Peggy's Paper Dolls
As Brian entered Room No. 32, Peggy's face lit up with a bright smile. Peggy was Brain's little sister, and was dying of cancer. She was a lovely girl, who charmed everyone with her undying enthusiasm . She would talk non-stop to a listening ear, and she seldom cried, though she was only 7 years old.
Brian loved Peggy very much and each day that passed was like a ticking time bomb to him. However, Peggy amazed Brian with her creativity. She had a collection of paper dolls that she had made. All 62 were tacked on the wall behind her bed. Brian had asked her about the dolls, but she would always just smile, and say happily that they were her friends.
Day by day, Peggy's body grew weaker and weaker, but her spirit remained strong. Each one of her smiles pierced Brian's heart. When he wasn't at the hospital, he would spend most of his time alone in his room, crying as if it was him that was dying.
It was two weeks after Peggy's eighth birthday that she died. Though expected, it broke Brian's heart.
As Brian forced himself to walk into Room No. 32 to collect Peggy's things, he saw the tiny paper dolls smiling back at him from the wall. Unable to throw them away, Brian found a shoe box to put them in. One by one he removed them from the wall, seeing for the first time the inscriptions on the back of each: Terrah, Ivy, Nicole, Amy, Justin, Chris ... and on and on. There was one name that stuck in his mind: Jessie. Jessie had been Peggy's first and best friend in the hospital, who had died about one year ago. Then Brian began to recognize more names, and he realized why they seemed so familiar.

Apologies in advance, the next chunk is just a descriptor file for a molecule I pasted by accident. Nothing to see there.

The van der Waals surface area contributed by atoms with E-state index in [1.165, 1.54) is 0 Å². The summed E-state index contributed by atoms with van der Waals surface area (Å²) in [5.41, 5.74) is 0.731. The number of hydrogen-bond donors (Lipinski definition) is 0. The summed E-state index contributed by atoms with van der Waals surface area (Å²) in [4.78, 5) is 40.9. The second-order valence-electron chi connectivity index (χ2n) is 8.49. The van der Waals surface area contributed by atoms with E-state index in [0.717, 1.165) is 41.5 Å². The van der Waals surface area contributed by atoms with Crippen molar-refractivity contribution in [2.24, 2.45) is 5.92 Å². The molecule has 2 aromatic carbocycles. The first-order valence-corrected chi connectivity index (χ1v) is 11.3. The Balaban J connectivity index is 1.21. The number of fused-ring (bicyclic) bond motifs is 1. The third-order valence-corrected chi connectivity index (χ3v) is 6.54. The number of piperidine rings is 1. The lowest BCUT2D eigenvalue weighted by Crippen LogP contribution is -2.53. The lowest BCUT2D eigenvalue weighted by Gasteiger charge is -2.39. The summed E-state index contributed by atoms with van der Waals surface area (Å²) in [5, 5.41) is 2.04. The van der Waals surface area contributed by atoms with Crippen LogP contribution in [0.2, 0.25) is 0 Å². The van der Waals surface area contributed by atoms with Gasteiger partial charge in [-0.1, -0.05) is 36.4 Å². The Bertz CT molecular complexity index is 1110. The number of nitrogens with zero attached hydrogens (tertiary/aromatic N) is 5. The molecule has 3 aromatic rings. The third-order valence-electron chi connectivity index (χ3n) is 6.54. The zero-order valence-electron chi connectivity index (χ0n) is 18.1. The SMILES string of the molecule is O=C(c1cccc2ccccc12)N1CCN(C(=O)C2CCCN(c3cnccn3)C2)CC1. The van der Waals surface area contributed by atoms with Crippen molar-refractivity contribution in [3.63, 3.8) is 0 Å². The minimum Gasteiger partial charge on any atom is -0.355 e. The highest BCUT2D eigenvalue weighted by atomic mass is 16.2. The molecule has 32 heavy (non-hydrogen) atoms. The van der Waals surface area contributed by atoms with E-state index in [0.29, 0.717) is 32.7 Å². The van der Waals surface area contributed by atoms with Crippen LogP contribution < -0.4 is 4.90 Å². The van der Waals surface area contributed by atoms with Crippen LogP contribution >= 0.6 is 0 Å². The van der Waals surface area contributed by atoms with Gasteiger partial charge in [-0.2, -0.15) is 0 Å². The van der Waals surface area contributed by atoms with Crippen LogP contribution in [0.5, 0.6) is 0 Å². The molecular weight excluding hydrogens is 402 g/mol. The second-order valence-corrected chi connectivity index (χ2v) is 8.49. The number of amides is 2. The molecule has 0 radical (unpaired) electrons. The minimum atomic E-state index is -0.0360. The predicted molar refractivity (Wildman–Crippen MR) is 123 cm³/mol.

Peggy's paper dolls were all the children that had died since she had arrived. When Brian finally pulled the 62nd doll off the wall with a quivering hand, he suddenly realized that there was still one that he had never seen before. It was purple, Peggy's favorite color, with a wide crayon smile. As Brian turned the doll over and read the back, he was snapped out of his state of denial . Tears flooded his eyes as the name, scrawled in crayon, "Peggy", screamed at him - She had known.
Brian could still hear the sweet voice that he had known for so long, but for the first time he understood her. All the time he had been pretending that everything would turn out all right. All along , Peggy knew that she was going to die, yet not once did she say that it wasn't fair.
As the memories of Peggy reeled through Brian's head, he realized that he could not remember a time when she had been truly unhappy. Peggy, only a child, had accepted her disease and death as a part of her life. She faced most people's worst fear with courage, and determined to make each day that she lived worthwhile. The dolls were a means of remembrance and symbols of life.
Brian looked down at the small paper doll in his hand through salty tears, and he realized that as a big brother, he had known so little about his sister, the bravest girl on earth. Yet it was not too late, he could still follow in her footsteps, and learn how to seek out the best in any situation.
From that day on, Brian learned not to dwell upon life's downsides, but to search for the positives that were sometimes hidden in the shadows of his fears.